What the heck is the point of this?

  • Thread starter Daniel Y.
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Daniel Y.

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I was reading the following article on Physorg:

http://physorg.com/news125146806.html

It basically says that one may be able to push the nucleus out of the atom out and leave the electrons orbiting in their normal paths for a tad bit of time, and then repel each other 'after the electrons figure out their nucleus is gone' in a manner of speaking.

I don't know if I missed it in the article, but - why? Who the freak cares if you can do that? Supposing this *is* possible, why would this be useful? Thanks.
 

Answers and Replies

1,899
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I was reading the following article on Physorg:

http://physorg.com/news125146806.html

It basically says that one may be able to push the nucleus out of the atom out and leave the electrons orbiting in their normal paths for a tad bit of time, and then repel each other 'after the electrons figure out their nucleus is gone' in a manner of speaking.

I don't know if I missed it in the article, but - why? Who the freak cares if you can do that? Supposing this *is* possible, why would this be useful? Thanks.
Don't know, but it's very interesting; maybe you could stabilize such an "atom" giving periodically a positive charge to the center of it, so you could, in theory, have a stable cloud of electron(s) without much average positive charge in it, this means that you would be able to stabilize a "complex" with total average non-zero charge. Just a speculation.
 
Claude Bile
Science Advisor
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Not everything scientists research has an immediate practical benefit. It may be decades before the practical benefits of such research can be realised.

When the laser was first developed it had no practical uses at all. No one could have possibly envisaged the wide range of applications lasers are used for today.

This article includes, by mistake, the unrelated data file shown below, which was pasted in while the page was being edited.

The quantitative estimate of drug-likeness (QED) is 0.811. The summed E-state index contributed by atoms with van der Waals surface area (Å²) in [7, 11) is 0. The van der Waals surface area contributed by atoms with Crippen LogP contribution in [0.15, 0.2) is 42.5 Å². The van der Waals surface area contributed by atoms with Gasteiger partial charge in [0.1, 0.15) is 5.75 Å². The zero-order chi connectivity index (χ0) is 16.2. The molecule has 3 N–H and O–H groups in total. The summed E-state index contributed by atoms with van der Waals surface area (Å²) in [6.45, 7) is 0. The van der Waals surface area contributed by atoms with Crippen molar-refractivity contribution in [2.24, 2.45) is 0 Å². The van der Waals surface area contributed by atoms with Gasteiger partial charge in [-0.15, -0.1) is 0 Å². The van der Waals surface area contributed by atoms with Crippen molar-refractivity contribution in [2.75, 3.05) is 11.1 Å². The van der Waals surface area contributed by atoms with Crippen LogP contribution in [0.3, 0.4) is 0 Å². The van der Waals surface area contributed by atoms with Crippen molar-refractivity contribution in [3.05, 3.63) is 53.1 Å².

Claude.
 
I was reading the following article on Physorg:

http://physorg.com/news125146806.html

It basically says that one may be able to push the nucleus out of the atom out and leave the electrons orbiting in their normal paths for a tad bit of time, and then repel each other 'after the electrons figure out their nucleus is gone' in a manner of speaking.

I don't know if I missed it in the article, but - why? Who the freak cares if you can do that? Supposing this *is* possible, why would this be useful? Thanks.
Why? Because we can.

These sorts of things sometimes turn out to be quite useful a couple of decades down the track. A 19th century physicist would probably react the same if you told them about the particle accelerator.
 
364
11
I was reading the following article on Physorg:

http://physorg.com/news125146806.html

It basically says that one may be able to push the nucleus out of the atom out and leave the electrons orbiting in their normal paths for a tad bit of time, and then repel each other 'after the electrons figure out their nucleus is gone' in a manner of speaking.

I don't know if I missed it in the article, but - why? Who the freak cares if you can do that? Supposing this *is* possible, why would this be useful? Thanks.
At the most, it will be a breakthrough concerning learning more about the fundamental laws of physics. At the very least it will be an experiment that will either support or refute hypotheses. Either way, it's helpful since we want a good hypothesis to be supported and a bad one to be refuted, and this will do either.
 

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